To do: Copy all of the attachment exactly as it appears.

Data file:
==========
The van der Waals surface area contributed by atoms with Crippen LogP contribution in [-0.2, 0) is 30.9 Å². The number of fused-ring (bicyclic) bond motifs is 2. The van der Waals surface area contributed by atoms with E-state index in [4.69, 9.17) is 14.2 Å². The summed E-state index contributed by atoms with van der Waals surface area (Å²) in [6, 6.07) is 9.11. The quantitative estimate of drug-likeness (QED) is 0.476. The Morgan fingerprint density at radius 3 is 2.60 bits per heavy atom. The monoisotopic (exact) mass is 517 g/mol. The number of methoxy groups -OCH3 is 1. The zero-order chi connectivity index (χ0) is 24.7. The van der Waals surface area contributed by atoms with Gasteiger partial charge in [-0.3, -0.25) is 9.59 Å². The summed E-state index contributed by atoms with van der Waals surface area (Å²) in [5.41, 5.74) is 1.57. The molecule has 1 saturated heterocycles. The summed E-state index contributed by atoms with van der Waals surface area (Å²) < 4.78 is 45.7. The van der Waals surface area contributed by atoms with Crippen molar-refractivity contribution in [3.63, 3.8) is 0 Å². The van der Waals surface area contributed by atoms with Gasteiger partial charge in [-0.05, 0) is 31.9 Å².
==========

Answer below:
The van der Waals surface area contributed by atoms with Crippen LogP contribution in [-0.2, 0) is 30.9 Å². The number of fused-ring (bicyclic) bond motifs is 2. The van der Waals surface area contributed by atoms with E-state index in [4.69, 9.17) is 14.2 Å². The summed E-state index contributed by atoms with van der Waals surface area (Å²) in [6, 6.07) is 9.11. The quantitative estimate of drug-likeness (QED) is 0.476. The Morgan fingerprint density at radius 3 is 2.60 bits per heavy atom. The monoisotopic (exact) mass is 517 g/mol. The number of methoxy groups -OCH3 is 1. The zero-order chi connectivity index (χ0) is 24.7. The van der Waals surface area contributed by atoms with Gasteiger partial charge in [-0.3, -0.25) is 9.59 Å². The summed E-state index contributed by atoms with van der Waals surface area (Å²) in [5.41, 5.74) is 1.57. The molecule has 1 saturated heterocycles. The summed E-state index contributed by atoms with van der Waals surface area (Å²) < 4.78 is 45.7. The van der Waals surface area contributed by atoms with Crippen molar-refractivity contribution in [3.63, 3.8) is 0 Å². The van der Waals surface area contributed by atoms with Gasteiger partial charge in [-0.05, 0) is 31.9 Å².